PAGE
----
Julia Hare: Hello and welcome to another episode of the Retail Rundown podcast. I’m your host Julia Hare, and joining us today is my guest Nicolas Safis. Nicolas is the Group Innovation Director at Carrefour, which is the eighth largest retailer in the world by revenue, operating a massive fleet of hypermarkets, grocery and convenience stores in over 30 countries. Prior to joining Carrefour, Nicolas was a consultant at McKinsey & Company, where he worked on numerous, strategic and technological initiatives. Thank you so much for joining today, Nicolas. Nicolas Safis: Thanks a lot for inviting me, and I’m very happy to have a slot for expressing all the innovation and digital at Carrefour. Julia Hare: Absolutely. And you have a lot on your shoulders. You’re the Group Innovation Director for just a huge company. So, what are some of the trends that you are seeing driving innovation this year? Nicolas Safis: Actually, there’s nothing very new at the basis, because the starting point of every kind of innovation is, and has always been, the customer, the customer needs. So we start innovation by just listening to customers and asking them what they want to do. And with all the technology and disruption that pop up over the last years, customer finally said, “I want to be served very quickly. I want to have a personalized experience. I want to have a wide range of offer, but always with the discount prices.” What is brand or quite new is the fact that they want as many as services as possible, but actually being responsible when it comes to eco-friendly, and green, and all that kind of topics. Julia Hare: So Nicolas, you mentioned they want the wide range of offerings, as many services as possible, they obviously want that at the best price, and so these are some things you said aren’t necessarily new, but ongoing. Are there some metrics when you’re thinking about what Carrefour needs and what the opportunities are, what are you looking for? Nicolas Safis: What we’re looking for is better serve our customers, of course, and the kind of existing customers, but what is very special at Carrefour is we have a wide range of customers. If I can make some cliche, we have the kind of typical customer, 40, 50 years old, that used to go to the market, and they are obsessed by the price, but we need to focus as well on the young and the urban customers. And when we tackle by segments, we observe that, for instance, in Paris, which is of course the biggest city in France, people are less upset by price, but actually more by the services. They want for instance, with the quick commerce, they want to be served and delivered in less than 15 minutes, which is a very different need of a customer that we serve in campaign or in the smallest cities. Julia Hare: So it sounds like in a huge city like Paris, people want things fast. It’s the city life. Nicolas Safis: Yeah. And it’s the case for eCommerce, of course with the pre-commerce and the partnership we have with the [inaudible 00:04:06]. But, actually, in the case, when people go within a store, in a convenience store, for instance, people don’t want to spend 50 minutes doing the queue before paying. They want to go very fast and even faster than the pre-commerce. But I think that we will talk later on Carrefour Flash. Julia Hare: Mm-hmm (affirmative). Yep. So the queue is a very interesting topic because we’re seeing more and more different types of retailers across categories, not just convenience and grocery, who are offering different ways for the consumer to check out quickly, whether that’s on an iPad that the associate has or some other way. And I know part of the reason we’re having you on the show today is because you guys launched something very huge with autonomous stores. Can you tell us a little bit about that? Nicolas Safis: Yeah and let me just correct. It’s not autonomous store, it’s a connected store because at Carrefour we believe that a store needs to be human as well. And so we ask our customer what would be the perfect journey, the perfect shopping experience they can imagine. And they said several things, of course. But they said, “First, I want to enter fill in a store like I’ve done for the 60 pastures. So I don’t want any gates, I don’t want any mobile app or whatever to check in.” They said, “I want to shop normally.” And for the checkout, they said, “I don’t want to do queue during 10 or 15 minutes. I want an instant checkout.” Nicolas Safis: This is very interesting that they said, “At some time I want to know exactly what I will pay before paying.” They are very attached to the what we call realtime sketch. So they want to know, okay, Carrefour will bill $10 for beer and eggs, whatever item before going out to the store. And so we have designed the Carrefour Flash using these two key elements and to free within the store and get an instant ticket. Nicolas Safis: And what is very unique at Carrefour Flash, either all the technology and all the connection in term of pre-requirements, either under the responsibility of Carrefour. Which means that for a customer, you can leave the experience only with a credit card. You do not need to download any app. You do not need to have a kind of QR code or whatever. And this is very magic because when we launched the Carrefour Flash in the end of November, last year, we seen 70 years old or 80 young, old people leaving the experience. And we know that in that case of people need to download the app, basically, you are excluding a significant segment of population and, by the way, our customers. Julia Hare: Okay, wow. So you’re saying you launched November of last year, and already, this soon, you’re seeing people up to 80 years old using this? Nicolas Safis: Yeah, exactly. We have a wide range of customers. Basically the customers that they go to the convenience store, a traditional convenience store, and this is the magic and the beauty of the Carrefour Flash. You can be 80 years old people with a no smartphone, no application or you can be a 25 year old people and with a smartphone and iPhone or whatever device, and the experience is open to everyone, everyone. Julia Hare: Okay. Very good. And so, if you are using just the credit card, what does that look like as you’re checking out? Nicolas Safis: So you enter free within the store. When you enter within the store, they are with AiFi. We use the what we call sense of self-vision, which is a very dedicated technology design for and with Carrefour. And there is a mix between the sensors on each shelf and computer vision with the 60 cameras on ceiling. And the technology will build in real time, your baskets, your virtual baskets. When you want to check out, you just need to go in front of tablets, basically just Samsung tablets, and your basket will be displayed on the tablets in one second. And so when your front of the tablets, you have the baskets with the eggs, beer, and the papers. You just need to click on pay. You use your credit card, contactless, and you can get out. And the experience either… The stores is called Flash 10/10, because it’s 10 second to shop and 10 seconds to check out. Julia Hare: I like it, Flash 10/10. And do you get a physical receipt that is printed, or does it get sent to your phone? Nicolas Safis: You do not have a physical printing because it’s not strongly ask of our customers, but you have a QR code. And the… If you wanted the ticket, you can just flash your QR code and collect the ticket on your phone. Julia Hare: Okay. So there is an option, but it’s not so people don’t want extra pieces of paper to carry around? Nicolas Safis: Yeah. Julia Hare: Yeah. Very good. And then if you, it’s not… Is it just the credit card then? Or it comes up your basket within a second of walking up, you see everything in the basket, you can also do the app. Is that another option if you had the app? Nicolas Safis: Right now, there is only credit card. Julia Hare: Credit card. Okay. Nicolas Safis: But we are collecting the feedback of our customers. It is possible and the potential letting a few amounts or years, we will add a kind of hybird joiner with the app. Julia Hare: Okay, cool. Just so all, all of our listeners understand how it works, because it’s to visualize in our minds as we’re listening. And when you began looking at autonomous stores, was it really driven more from the customer. Is a customer telling you that they want this, or are you kind of showing the customer what’s possible? Nicolas Safis: No, we use the customer centric approach and it mean that we ask to the customer, without focusing or saying anything about technology, we ask to our customers what would be the perfect journey. And they said, “Okay, I want to enter free within a store. I want to know exactly what I pay before paying. I don’t want to do any queue anymore,” etc. We designed it on paper entirely. And then we have looked for the right partners to implement and to build the technology around the journey. In other terms, the starting point is the customers for Carrefour Flash and not the available technology, Julia Hare: I love that. And would you say… The stores you mentioned there are 60 cameras in the ceiling but most people, if you’re listening, think about when’s the last time you looked up when you were in a convenience store, grocery store, any store really. You don’t typically look at the ceiling. So does the experience feel the same as it used to? It’s just more convenient now and frictionless at the checkout process with the no queue, or is it, would you say, a little bit different? Nicolas Safis: Actually, there are 60 cameras, of course, on the setting. But people do not see the cameras because they’re black on the black setting. And when you entering the convenience store, you do not look up to watch the fading actually. So it’s quite a normal experience. We have a kind of customer that just enter within a store, shop like they used to do, and when they want to pay, they’re looking for the cash desk, and they understand, after shopping, that they’ve dedicated experience with the frictionless experience with the cash, the tablet, etc. And this is very funny because, people, they, “Oh, okay so there is no cash desk, right?” And this is why we seeing that, for instance, human is very important for that kind of store because people need to be supported, to be [inaudible 00:13:30], and to be advised on that brand new journey. Julia Hare: Mm-hmm (affirmative). Absolutely. And if you’re someone, you said, customers, they do want to see the price of the basket before they confirm checkout. If they want to put something back, they’re like, “No, that’s too much. I don’t want that,” they just put it back and the cameras will see that and update the basket amount. Nicolas Safis: Yeah, exactly. You can correct and adapt the basket at any time. So you can take a product, put it on the other shelf, and the basket will be corrected in real time. And even when you go in front of the tablet to check out, you have two option: if you want to do not pay one item, you can just putting back on the shelf, just behind you. On you have an associate, a Carrefour associate, just near the tablet that they can correct manually with a terminal and add or remove a basket. Or for instance, when you want to buy alcohol, you need to be 18 years old and you need to be checked in term of ID. So you cannot buy alcohol if an associate did not validate the fact that it checks your ID. Julia Hare: Sure. So there are still some store associates to assist with these things as they come up? Nicolas Safis: Yeah, exactly. And the associate is responsible for the overall journey and advising and supporting the customers, but they are also responsible for all the services that we want to implement in a Carrefour convenience store. And, for instance, Uber Eats or delivery, when we talk, connect, we have [inaudible 00:15:26], we have also to go, [inaudible 00:15:30], the right range of services that we want to instrument, which is the strategy of Carrefour for that kind of store. Julia Hare: So it sounds like the associates can focus on other newer services that people are demanding. Nicolas Safis: Yeah, exactly. On more value added tasks. Julia Hare: Very cool and, Nicolas, to wrap up our conversation, this is really amazing what you guys are doing; a lot of investment in technology. And I actually saw, the team saw, a very interesting announcement from you guys about some virtual land. Can you talk a little bit about that? Nicolas Safis: Yeah, of course. So on the virtual loan and Metaverse… Actually, this is a topic that we been study over the past few months and we have discussed with many actors: Meta and Sandbox and ROBLOX and Decentraland, etc. And we are, at Carrefour, we believe that Metaverse will be huge in the, not the coming weeks, let’s be realistic, but in the coming months or coming years, and we want to be at the place where our customers are. Today there are 2 million of users on Sandbox so we have decided to be there. And if in a few months there are a million of customer on [inaudible 00:16:57] or whatever they are the Metaverse, we will there as well. So the land we’ve acquired on Sandbox will be a kind of innovation land and test and learn. And we will innovate experiments and they build some very different experiences to better have that kind of user that they are on Sandbox. Julia Hare: And is this more for product exploration? If someone eventually is logging into the metaverse and they’re going to the car floor experience, is it showcasing different products or different services, or do you know what that looks like yet? Nicolas Safis: Actually, we are exploring different options. What we believe is that the Metaverse is not a copy paste of the real world. So we do not want to do a virtual icon market. And we are pretty sure of that, but we are working on several options, some of them related to NFTs, because we believe that NFTs is not only for luxury brands or gaming brands. And we are all as well exploring signage with Carrefour Voyage, which is a Carrefour travel or Carrefour Spectact, which the Carrefour events and the concept and the music views, and what I can say that we will try and test and learn several experiments. Julia Hare: That is very, very surprising and also exciting that you are investing so soon. Metaverse is something a lot of people are really interested in from consumers all the way to retail executives like yourself. So we are very keen at RETHINK Retail to hear how this unfolds and what that looks like, especially with the NFTs, which I still need to buy some NFTs and get those going because I don’t know enough about it yet. Nicolas Safis: And to be honest, this is about to be on the Metaverse, but the mindset right now at Carrefour, we want to be on every chance, we want to test, we want to innovate, and the executives of Carrefour are very clear. We need to test everything and if we fail, we fail, but we need to try. And Metaverse is the perfect demonstration of that kind of mindset that it’ll [inaudible 00:19:35]. The EXCOM member responsible for all the digital strategy you want to implement within that sense. Julia Hare: I like it. I like it a lot. And as you said, Nicolas, “Test everything. If you fail, at least you tried and you learn something from it at the end of the day.” Julia Hare: Nicolas, it was great having you on the show to talk everything about the connected store. It’s not just the autonomous store. You said connected store. That’s a big differentiator to make it more human. And then we talked a little bit about your investments with the Metaverse. So really cool stuff your guys are working on. It’s really moving quite fast and you said it’s a gamble, it’s still a bet, but you want to make sure that you guys are in all the playing fields. So it was amazing to hear from you and I hope to have you on again. Nicolas Safis: Thanks a lot for inviting me. What a very pleasure to talk about the transformation of Carrefour digital transformation and we will keep you posted on the progress in the Metaverse.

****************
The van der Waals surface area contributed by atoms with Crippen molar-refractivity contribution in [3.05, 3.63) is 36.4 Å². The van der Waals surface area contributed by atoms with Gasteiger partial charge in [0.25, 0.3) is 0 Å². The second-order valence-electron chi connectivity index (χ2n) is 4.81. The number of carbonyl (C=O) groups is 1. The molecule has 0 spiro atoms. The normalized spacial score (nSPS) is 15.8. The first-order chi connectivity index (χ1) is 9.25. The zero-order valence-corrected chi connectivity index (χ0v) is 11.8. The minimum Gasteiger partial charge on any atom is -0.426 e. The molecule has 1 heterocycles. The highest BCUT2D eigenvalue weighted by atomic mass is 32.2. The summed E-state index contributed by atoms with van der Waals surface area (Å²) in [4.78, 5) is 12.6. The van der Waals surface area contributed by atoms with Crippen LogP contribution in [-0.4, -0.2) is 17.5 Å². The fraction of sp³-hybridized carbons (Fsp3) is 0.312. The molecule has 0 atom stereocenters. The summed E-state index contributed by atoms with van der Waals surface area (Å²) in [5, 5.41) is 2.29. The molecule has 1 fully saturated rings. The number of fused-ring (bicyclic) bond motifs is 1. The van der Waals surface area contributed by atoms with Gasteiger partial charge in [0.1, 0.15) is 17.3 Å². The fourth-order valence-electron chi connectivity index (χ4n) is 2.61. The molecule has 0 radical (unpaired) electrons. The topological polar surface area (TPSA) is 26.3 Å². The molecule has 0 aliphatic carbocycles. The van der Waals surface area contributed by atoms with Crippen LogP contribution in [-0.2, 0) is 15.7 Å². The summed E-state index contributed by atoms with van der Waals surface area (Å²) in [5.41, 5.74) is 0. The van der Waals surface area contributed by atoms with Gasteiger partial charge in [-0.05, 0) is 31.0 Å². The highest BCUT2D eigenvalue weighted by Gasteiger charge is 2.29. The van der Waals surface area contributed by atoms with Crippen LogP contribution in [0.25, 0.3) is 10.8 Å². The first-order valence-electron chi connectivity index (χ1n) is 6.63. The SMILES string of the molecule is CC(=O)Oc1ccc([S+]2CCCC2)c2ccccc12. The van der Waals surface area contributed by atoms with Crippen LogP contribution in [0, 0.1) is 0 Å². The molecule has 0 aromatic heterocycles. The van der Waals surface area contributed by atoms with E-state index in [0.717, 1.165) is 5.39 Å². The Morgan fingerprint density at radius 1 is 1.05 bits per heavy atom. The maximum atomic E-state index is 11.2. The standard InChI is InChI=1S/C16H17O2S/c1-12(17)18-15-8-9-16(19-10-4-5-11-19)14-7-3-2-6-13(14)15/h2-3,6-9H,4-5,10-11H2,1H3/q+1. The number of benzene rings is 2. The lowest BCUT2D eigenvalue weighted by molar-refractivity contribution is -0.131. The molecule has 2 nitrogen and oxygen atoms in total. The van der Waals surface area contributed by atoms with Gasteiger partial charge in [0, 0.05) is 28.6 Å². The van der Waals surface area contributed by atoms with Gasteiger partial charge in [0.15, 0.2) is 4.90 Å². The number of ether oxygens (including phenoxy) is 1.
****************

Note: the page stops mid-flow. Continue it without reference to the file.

Julia Hare: Hello and welcome to another episode of the Retail Rundown podcast. I’m your host Julia Hare, and joining us today is my guest Nicolas Safis. Nicolas is the Group Innovation Director at Carrefour, which is the eighth largest retailer in the world by revenue, operating a massive fleet of hypermarkets, grocery and convenience stores in over 30 countries. Prior to joining Carrefour, Nicolas was a consultant at McKinsey & Company, where he worked on numerous, strategic and technological initiatives. Thank you so much for joining today, Nicolas. Nicolas Safis: Thanks a lot for inviting me, and I’m very happy to have a slot for expressing all the innovation and digital at Carrefour. Julia Hare: Absolutely. And you have a lot on your shoulders. You’re the Group Innovation Director for just a huge company. So, what are some of the trends that you are seeing driving innovation this year? Nicolas Safis: Actually, there’s nothing very new at the basis, because the starting point of every kind of innovation is, and has always been, the customer, the customer needs. So we start innovation by just listening to customers and asking them what they want to do. And with all the technology and disruption that pop up over the last years, customer finally said, “I want to be served very quickly. I want to have a personalized experience. I want to have a wide range of offer, but always with the discount prices.” What is brand or quite new is the fact that they want as many as services as possible, but actually being responsible when it comes to eco-friendly, and green, and all that kind of topics. Julia Hare: So Nicolas, you mentioned they want the wide range of offerings, as many services as possible, they obviously want that at the best price, and so these are some things you said aren’t necessarily new, but ongoing. Are there some metrics when you’re thinking about what Carrefour needs and what the opportunities are, what are you looking for? Nicolas Safis: What we’re looking for is better serve our customers, of course, and the kind of existing customers, but what is very special at Carrefour is we have a wide range of customers. If I can make some cliche, we have the kind of typical customer, 40, 50 years old, that used to go to the market, and they are obsessed by the price, but we need to focus as well on the young and the urban customers. And when we tackle by segments, we observe that, for instance, in Paris, which is of course the biggest city in France, people are less upset by price, but actually more by the services. They want for instance, with the quick commerce, they want to be served and delivered in less than 15 minutes, which is a very different need of a customer that we serve in campaign or in the smallest cities. Julia Hare: So it sounds like in a huge city like Paris, people want things fast. It’s the city life. Nicolas Safis: Yeah. And it’s the case for eCommerce, of course with the pre-commerce and the partnership we have with the [inaudible 00:04:06]. But, actually, in the case, when people go within a store, in a convenience store, for instance, people don’t want to spend 50 minutes doing the queue before paying. They want to go very fast and even faster than the pre-commerce. But I think that we will talk later on Carrefour Flash. Julia Hare: Mm-hmm (affirmative). Yep. So the queue is a very interesting topic because we’re seeing more and more different types of retailers across categories, not just convenience and grocery, who are offering different ways for the consumer to check out quickly, whether that’s on an iPad that the associate has or some other way. And I know part of the reason we’re having you on the show today is because you guys launched something very huge with autonomous stores. Can you tell us a little bit about that? Nicolas Safis: Yeah and let me just correct. It’s not autonomous store, it’s a connected store because at Carrefour we believe that a store needs to be human as well. And so we ask our customer what would be the perfect journey, the perfect shopping experience they can imagine. And they said several things, of course. But they said, “First, I want to enter fill in a store like I’ve done for the 60 pastures. So I don’t want any gates, I don’t want any mobile app or whatever to check in.” They said, “I want to shop normally.” And for the checkout, they said, “I don’t want to do queue during 10 or 15 minutes. I want an instant checkout.” Nicolas Safis: This is very interesting that they said, “At some time I want to know exactly what I will pay before paying.” They are very attached to the what we call realtime sketch. So they want to know, okay, Carrefour will bill $10 for beer and eggs, whatever item before going out to the store. And so we have designed the Carrefour Flash using these two key elements and to free within the store and get an instant ticket. Nicolas Safis: And what is very unique at Carrefour Flash, either all the technology and all the connection in term of pre-requirements, either under the responsibility of Carrefour. Which means that for a customer, you can leave the experience only with a credit card. You do not need to download any app. You do not need to have a kind of QR code or whatever. And this is very magic because when we launched the Carrefour Flash in the end of November, last year, we seen 70 years old or 80 young, old people leaving the experience. And we know that in that case of people need to download the app, basically, you are excluding a significant segment of population and, by the way, our customers. Julia Hare: Okay, wow. So you’re saying you launched November of last year, and already, this soon, you’re seeing people up to 80 years old using this? Nicolas Safis: Yeah, exactly. We have a wide range of customers. Basically the customers that they go to the convenience store, a traditional convenience store, and this is the magic and the beauty of the Carrefour Flash. You can be 80 years old people with a no smartphone, no application or you can be a 25 year old people and with a smartphone and iPhone or whatever device, and the experience is open to everyone, everyone. Julia Hare: Okay. Very good. And so, if you are using just the credit card, what does that look like as you’re checking out? Nicolas Safis: So you enter free within the store. When you enter within the store, they are with AiFi. We use the what we call sense of self-vision, which is a very dedicated technology design for and with Carrefour. And there is a mix between the sensors on each shelf and computer vision with the 60 cameras on ceiling. And the technology will build in real time, your baskets, your virtual baskets. When you want to check out, you just need to go in front of tablets, basically just Samsung tablets, and your basket will be displayed on the tablets in one second. And so when your front of the tablets, you have the baskets with the eggs, beer, and the papers. You just need to click on pay. You use your credit card, contactless, and you can get out. And the experience either… The stores is called Flash 10/10, because it’s 10 second to shop and 10 seconds to check out. Julia Hare: I like it, Flash 10/10. And do you get a physical receipt that is printed, or does it get sent to your phone? Nicolas Safis: You do not have a physical printing because it’s not strongly ask of our customers, but you have a QR code. And the… If you wanted the ticket, you can just flash your QR code and collect the ticket on your phone. Julia Hare: Okay. So there is an option, but it’s not so people don’t want extra pieces of paper to carry around? Nicolas Safis: Yeah. Julia Hare: Yeah. Very good. And then if you, it’s not… Is it just the credit card then? Or it comes up your basket within a second of walking up, you see everything in the basket, you can also do the app. Is that another option if you had the app? Nicolas Safis: Right now, there is only credit card. Julia Hare: Credit card. Okay. Nicolas Safis: But we are collecting the feedback of our customers. It is possible and the potential letting a few amounts or years, we will add a kind of hybird joiner with the app. Julia Hare: Okay, cool. Just so all, all of our listeners understand how it works, because it’s to visualize in our minds as we’re listening. And when you began looking at autonomous stores, was it really driven more from the customer. Is a customer telling you that they want this, or are you kind of showing the customer what’s possible? Nicolas Safis: No, we use the customer centric approach and it mean that we ask to the customer, without focusing or saying anything about technology, we ask to our customers what would be the perfect journey. And they said, “Okay, I want to enter free within a store. I want to know exactly what I pay before paying. I don’t want to do any queue anymore,” etc. We designed it on paper entirely. And then we have looked for the right partners to implement and to build the technology around the journey. In other terms, the starting point is the customers for Carrefour Flash and not the available technology, Julia Hare: I love that. And would you say… The stores you mentioned there are 60 cameras in the ceiling but most people, if you’re listening, think about when’s the last time you looked up when you were in a convenience store, grocery store, any store really. You don’t typically look at the ceiling. So does the experience feel the same as it used to? It’s just more convenient now and frictionless at the checkout process with the no queue, or is it, would you say, a little bit different? Nicolas Safis: Actually, there are 60 cameras, of course, on the setting. But people do not see the cameras because they’re black on the black setting. And when you entering the convenience store, you do not look up to watch the fading actually. So it’s quite a normal experience. We have a kind of customer that just enter within a store, shop like they used to do, and when they want to pay, they’re looking for the cash desk, and they understand, after shopping, that they’ve dedicated experience with the frictionless experience with the cash, the tablet, etc. And this is very funny because, people, they, “Oh, okay so there is no cash desk, right?” And this is why we seeing that, for instance, human is very important for that kind of store because people need to be supported, to be [inaudible 00:13:30], and to be advised on that brand new journey. Julia Hare: Mm-hmm (affirmative). Absolutely. And if you’re someone, you said, customers, they do want to see the price of the basket before they confirm checkout. If they want to put something back, they’re like, “No, that’s too much. I don’t want that,” they just put it back and the cameras will see that and update the basket amount. Nicolas Safis: Yeah, exactly. You can correct and adapt the basket at any time. So you can take a product, put it on the other shelf, and the basket will be corrected in real time. And even when you go in front of the tablet to check out, you have two option: if you want to do not pay one item, you can just putting back on the shelf, just behind you. On you have an associate, a Carrefour associate, just near the tablet that they can correct manually with a terminal and add or remove a basket. Or for instance, when you want to buy alcohol, you need to be 18 years old and you need to be checked in term of ID. So you cannot buy alcohol if an associate did not validate the fact that it checks your ID. Julia Hare: Sure. So there are still some store associates to assist with these things as they come up? Nicolas Safis: Yeah, exactly. And the associate is responsible for the overall journey and advising and supporting the customers, but they are also responsible for all the services that we want to implement in a Carrefour convenience store. And, for instance, Uber Eats or delivery, when we talk, connect, we have [inaudible 00:15:26], we have also to go, [inaudible 00:15:30], the right range of services that we want to instrument, which is the strategy of Carrefour for that kind of store. Julia Hare: So it sounds like the associates can focus on other newer services that people are demanding. Nicolas Safis: Yeah, exactly. On more value added tasks. Julia Hare: Very cool and, Nicolas, to wrap up our conversation, this is really amazing what you guys are doing; a lot of investment in technology. And I actually saw, the team saw, a very interesting announcement from you guys about some virtual land. Can you talk a little bit about that? Nicolas Safis: Yeah, of course. So on the virtual loan and Metaverse… Actually, this is a topic that we been study over the past few months and we have discussed with many actors: Meta and Sandbox and ROBLOX and Decentraland, etc. And we are, at Carrefour, we believe that Metaverse will be huge in the, not the coming weeks, let’s be realistic, but in the coming months or coming years, and we want to be at the place where our customers are. Today there are 2 million of users on Sandbox so we have decided to be there. And if in a few months there are a million of customer on [inaudible 00:16:57] or whatever they are the Metaverse, we will there as well. So the land we’ve acquired on Sandbox will be a kind of innovation land and test and learn. And we will innovate experiments and they build some very different experiences to better have that kind of user that they are on Sandbox. Julia Hare: And is this more for product exploration? If someone eventually is logging into the metaverse and they’re going to the car floor experience, is it showcasing different products or different services, or do you know what that looks like yet? Nicolas Safis: Actually, we are exploring different options. What we believe is that the Metaverse is not a copy paste of the real world. So we do not want to do a virtual icon market. And we are pretty sure of that, but we are working on several options, some of them related to NFTs, because we believe that NFTs is not only for luxury brands or gaming brands. And we are all as well exploring signage with Carrefour Voyage, which is a Carrefour travel or Carrefour Spectact, which the Carrefour events and the concept and the music views, and what I can say that we will try and test and learn several experiments. Julia Hare: That is very, very surprising and also exciting that you are investing so soon. Metaverse is something a lot of people are really interested in from consumers all the way to retail executives like yourself. So we are very keen at RETHINK Retail to hear how this unfolds and what that looks like, especially with the NFTs, which I still need to buy some NFTs and get those going because I don’t know enough about it yet. Nicolas Safis: And to be honest, this is about to be on the Metaverse, but the mindset right now at Carrefour, we want to be on every chance, we want to test, we want to innovate, and the executives of Carrefour are very clear. We need to test everything and if we fail, we fail, but we need to try. And Metaverse is the perfect demonstration of that kind of mindset that it’ll [inaudible 00:19:35]. The EXCOM member responsible for all the digital strategy you want to implement within that sense. Julia Hare: I like it. I like it a lot. And as you said, Nicolas, “Test everything. If you fail, at least you tried and you learn something from it at the end of the day.” Julia Hare: Nicolas, it was great having you on the show to talk everything about the connected store. It’s not just the autonomous store. You said connected store. That’s a big differentiator to make it more human. And then we talked a little bit about your investments with the Metaverse. So really cool stuff your guys are working on. It’s really moving quite fast and you said it’s a gamble, it’s still a bet, but you want to make sure that you guys are in all the playing fields. So it was amazing to hear from you and I hope to have you on again. Nicolas Safis: Thanks a lot for inviting me. What a very pleasure to talk about the transformation of Carrefour digital transformation and we will keep you posted on the progress in the Metaverse.